“I get major anxiety when thinking about bringing my kids to service.”
“We are already thinking about what we’re going to do when our kid gets to kindergarten.”
Big Sunday is not a modern day torture device. And these thoughts aren’t the predominant view on Big Sunday, but considering that both are quotes from people talking to me regarding Big Sunday – it is a thing.
*For the layman – Big Sunday is what we call the first Sunday of each month when we cancel elementary Sunday school and Confirmation (6th grade) and invite those kids to attend the “big church” worship service with their families. We ask kids to sing the songs we sing, pray along with the prayer leader, and listen to a 20 minute sermon that they may not completely understand.*
So why would we do this? If it’s difficult and anxiety-inducing, why would we put kids and parents through this? If kids “don’t get anything” out of the sermon, why would we force this?
Leading research says parents are the number one influencer on a child’s faith – in the present and future. Another key factor on whether or not a child has faith in the future is the presence of faithful, intergenerational relationships (aka – Mr. Bob sits down the pew from Little Tommy every Sunday and they always talk about helicopters). If we keep our kids tucked away in the education building every week, it’s easy for them to never see anyone other than their peers interacting with the faith. We want them to see you pray and you listen to the sermon and you take the congregational vows during an infant baptism. We want them to see Mr. Bob do it too. We believe – and can back it with research – that this is key to giving our kids the best shot at a lifelong faith.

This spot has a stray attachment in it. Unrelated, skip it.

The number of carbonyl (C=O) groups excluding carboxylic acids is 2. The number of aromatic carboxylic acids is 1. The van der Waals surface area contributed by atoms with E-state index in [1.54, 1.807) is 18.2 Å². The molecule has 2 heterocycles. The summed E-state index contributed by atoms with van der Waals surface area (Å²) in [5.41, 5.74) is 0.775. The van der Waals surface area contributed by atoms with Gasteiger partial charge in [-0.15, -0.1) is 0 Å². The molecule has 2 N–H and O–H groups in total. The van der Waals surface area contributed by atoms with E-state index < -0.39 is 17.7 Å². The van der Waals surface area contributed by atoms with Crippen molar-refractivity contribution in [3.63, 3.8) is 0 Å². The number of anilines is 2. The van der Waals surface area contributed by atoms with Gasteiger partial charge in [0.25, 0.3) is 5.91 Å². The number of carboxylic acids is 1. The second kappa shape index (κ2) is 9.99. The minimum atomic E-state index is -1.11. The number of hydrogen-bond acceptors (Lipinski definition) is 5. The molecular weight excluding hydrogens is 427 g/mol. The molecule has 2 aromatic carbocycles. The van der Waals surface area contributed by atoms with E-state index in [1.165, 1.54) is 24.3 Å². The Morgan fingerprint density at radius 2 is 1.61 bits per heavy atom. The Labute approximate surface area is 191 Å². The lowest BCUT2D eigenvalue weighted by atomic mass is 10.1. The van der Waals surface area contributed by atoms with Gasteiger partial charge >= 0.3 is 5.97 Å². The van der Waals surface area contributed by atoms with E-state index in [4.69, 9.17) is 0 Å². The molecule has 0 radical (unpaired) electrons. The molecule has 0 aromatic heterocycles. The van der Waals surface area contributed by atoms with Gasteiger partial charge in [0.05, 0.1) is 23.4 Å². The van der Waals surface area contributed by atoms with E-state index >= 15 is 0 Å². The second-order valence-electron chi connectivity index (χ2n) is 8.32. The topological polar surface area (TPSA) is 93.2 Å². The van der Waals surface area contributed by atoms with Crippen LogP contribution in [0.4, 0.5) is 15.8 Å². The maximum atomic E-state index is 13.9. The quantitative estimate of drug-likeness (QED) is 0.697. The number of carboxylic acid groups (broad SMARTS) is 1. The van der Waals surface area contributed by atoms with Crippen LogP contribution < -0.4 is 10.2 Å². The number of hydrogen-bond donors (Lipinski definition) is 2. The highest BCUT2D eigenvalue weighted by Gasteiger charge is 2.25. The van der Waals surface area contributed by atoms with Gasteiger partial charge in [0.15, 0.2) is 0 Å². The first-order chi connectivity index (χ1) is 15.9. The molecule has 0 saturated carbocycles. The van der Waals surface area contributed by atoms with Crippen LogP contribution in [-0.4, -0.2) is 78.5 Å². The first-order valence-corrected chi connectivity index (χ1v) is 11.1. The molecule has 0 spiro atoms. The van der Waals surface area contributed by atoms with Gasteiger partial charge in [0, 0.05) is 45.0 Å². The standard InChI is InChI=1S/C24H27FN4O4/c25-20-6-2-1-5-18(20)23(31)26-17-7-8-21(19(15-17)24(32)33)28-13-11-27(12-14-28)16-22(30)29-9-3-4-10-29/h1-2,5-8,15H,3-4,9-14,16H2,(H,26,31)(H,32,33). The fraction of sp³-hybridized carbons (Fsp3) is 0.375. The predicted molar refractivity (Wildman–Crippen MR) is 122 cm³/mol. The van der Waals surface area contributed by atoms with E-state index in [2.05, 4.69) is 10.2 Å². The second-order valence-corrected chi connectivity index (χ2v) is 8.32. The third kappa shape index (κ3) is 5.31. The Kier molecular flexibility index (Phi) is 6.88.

And another thing – I can guarantee it’s not true that they “don’t get anything” out of the sermon, or the songs, or the prayers. The questions I’ve received from kids after attending worship are deep and thought provoking. It’s amazing what they pick up on – “Pastor Andrew said ‘idiot’.” (Face palm.) – “What’s a virgin?” (Double face palm.) “Why did Jesus die on the cross?” They’re listening. We just need to be intentional about what they’re listening to.
Here’s what we’ll do to help you help your kid sit through Big Church:
- Have interactive portions of the service (i.e. greeting, communion, Andrew asks them questions, etc.)
- Provide “Big Sunday Checklists” to help them follow along with the service
- Have abbreviated sermons
- Answer any questions they have (there is a section for this on the bottom of the Big Sunday Checklist – we are careful to answer each question they turn in)
What else can we do to help make this process a success for you and your family?